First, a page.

This year, World Water Day has a most important theme: Water and Energy. Do these two topics belong together? Absolutely! Along with commercial agriculture, thermoelectric energy generation is the leading consumer of fresh water in the country. And what’s more, when we produce energy in the most traditional ways, we create enormous carbon emissions as a byproduct, and this affects our oceans. Water and energy are inextricably connected, and the time for action is now.
Water clearly is the source of life. Even “going green” requires “blue” (water). Children and teens can become aware of critical issues related to this water-energy connection in ways that help them become more alert and attentive to the world around them. When I lead workshops I often ask, “How early in the day do we interact with water?” In addition to the most obvious answers (flushing the toilet, showering, brushing teeth, washing dishes), have you considered that all your electronics rely on water? The alarm clock that is plugged in along with your cell phone needs water to create the energy. The washing machine that cleans our clothes is most obviously water + energy. Have your students or children take a scavenger hunt to see how these two essential elements carry us through our day.
What kinds of action can kids take?
In addition to writing Going Blue: A Teen Guide to Saving Our Oceans, Lakes, Rivers, & Wetlands and Make a Splash! A Kid’s Guide to Saving Our Oceans, Lakes, Rivers, & Wetlands with Philippe Cousteau, grandson of legendary environmentalist Jacques-Yves Cousteau, I have authored several Action Guides for Philippe’s organization EarthEcho International. One document is “You Have the Power: An Action Guide for Energy Efficiency.” This is free to download on their website (click on Educator Resources, log in, and access an array of excellent free publications and videos). As part of “You Have the Power,” I listed many ideas for youth action divided into four categories: direct, indirect, advocacy, and research. These four ways to dive in to service do make a splash and develop lifelong habits of environmental stewardship.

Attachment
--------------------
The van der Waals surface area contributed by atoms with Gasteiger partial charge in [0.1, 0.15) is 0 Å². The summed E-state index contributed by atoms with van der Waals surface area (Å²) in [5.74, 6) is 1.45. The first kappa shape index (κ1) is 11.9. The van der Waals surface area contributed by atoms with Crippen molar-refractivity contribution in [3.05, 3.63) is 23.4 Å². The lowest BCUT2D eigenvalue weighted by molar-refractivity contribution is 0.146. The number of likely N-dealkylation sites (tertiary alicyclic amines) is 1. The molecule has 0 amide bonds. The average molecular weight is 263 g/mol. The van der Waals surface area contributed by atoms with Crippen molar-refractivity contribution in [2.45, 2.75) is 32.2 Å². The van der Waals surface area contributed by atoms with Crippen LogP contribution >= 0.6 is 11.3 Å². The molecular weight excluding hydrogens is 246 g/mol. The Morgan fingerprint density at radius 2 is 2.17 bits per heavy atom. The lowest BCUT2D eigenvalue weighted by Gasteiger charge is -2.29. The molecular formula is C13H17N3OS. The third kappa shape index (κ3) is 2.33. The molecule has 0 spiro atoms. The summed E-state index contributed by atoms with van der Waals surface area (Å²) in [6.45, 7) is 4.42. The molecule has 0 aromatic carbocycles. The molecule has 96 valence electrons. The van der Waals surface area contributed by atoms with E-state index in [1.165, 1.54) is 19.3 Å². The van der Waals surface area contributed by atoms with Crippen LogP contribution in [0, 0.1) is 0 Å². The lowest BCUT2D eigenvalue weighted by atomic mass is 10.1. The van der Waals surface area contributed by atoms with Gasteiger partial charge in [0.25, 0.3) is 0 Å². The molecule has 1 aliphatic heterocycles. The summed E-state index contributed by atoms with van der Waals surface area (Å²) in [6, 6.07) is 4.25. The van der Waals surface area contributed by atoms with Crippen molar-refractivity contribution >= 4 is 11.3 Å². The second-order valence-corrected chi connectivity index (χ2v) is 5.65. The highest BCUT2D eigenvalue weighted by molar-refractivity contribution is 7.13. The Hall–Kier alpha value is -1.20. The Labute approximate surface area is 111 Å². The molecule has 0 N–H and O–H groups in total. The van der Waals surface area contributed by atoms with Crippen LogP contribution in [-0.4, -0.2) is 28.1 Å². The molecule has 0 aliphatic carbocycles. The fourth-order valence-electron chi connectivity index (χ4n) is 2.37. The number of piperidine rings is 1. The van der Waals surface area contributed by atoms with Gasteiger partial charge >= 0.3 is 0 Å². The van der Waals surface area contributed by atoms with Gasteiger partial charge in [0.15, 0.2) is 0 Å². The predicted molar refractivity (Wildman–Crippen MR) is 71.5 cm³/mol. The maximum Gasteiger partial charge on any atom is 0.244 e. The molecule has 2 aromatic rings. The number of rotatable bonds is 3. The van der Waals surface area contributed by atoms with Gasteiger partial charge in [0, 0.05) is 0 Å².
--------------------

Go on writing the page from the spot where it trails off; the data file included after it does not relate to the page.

For Direct Action
- Turn on only half of the classroom or household lights on a sunny day.
- Turn off the lights when you leave every room.
- Unplug or use power strips that stop energy flow when computers, televisions, fans, or any energy-zapping item is not being used or when school is out or your family is out.
- Check windows and outside doors for air leakage.
- Install more efficient light where appropriate.
- Turn off lights in exhibit cases and let the trophies shine without extra lighting.
For Indirect Action
- At school, create a flyer or booklet on energy issues for younger students.
- Make energy “hot spots” posters, signs, or stickers to place where people need reminders to reduce usage.
- At school, meet with support staff who can join the campaign and help them design their strategies for the cafeteria, offices, and building maintenance.
- At home, sit down with your family and share what you’ve learned; agree on places where reminders would be helpful.
- Start a campaign to share your good ideas with other schools and families.
- Host a parent or community education night.
- Create a public service announcement for your school or local radio or television station.
- Compare current monthly energy bills with past bills at the same time of year.
- Keep accurate data of changes and report findings to school officials.
- Make a case for employing HVAC data collection devices at your school so that students can use this information in academic classes to monitor and make recommendations to reduce energy use.
As young people learn about the importance of protecting and preserving our natural resources, we are indeed giving them the gift of life itself and aiding them in keeping our planet healthy for future generations.
Cathryn Berger Kaye, M.A., is an international service learning and education consultant and a former classroom teacher. She presents at conferences around the world and works with state departments of education, university faculty and students, school districts, and classroom teachers on a variety of education issues such as service learning, civic responsibility, student leadership, and respectful school communities. Cathryn lives in Los Angeles with her husband, Barry, and frequently visits her daughters, Ariel and Devora. For more articles and blogs and her international speaking schedule, visit www.cbkassociates.com and contact Cathryn directly at firstname.lastname@example.org.
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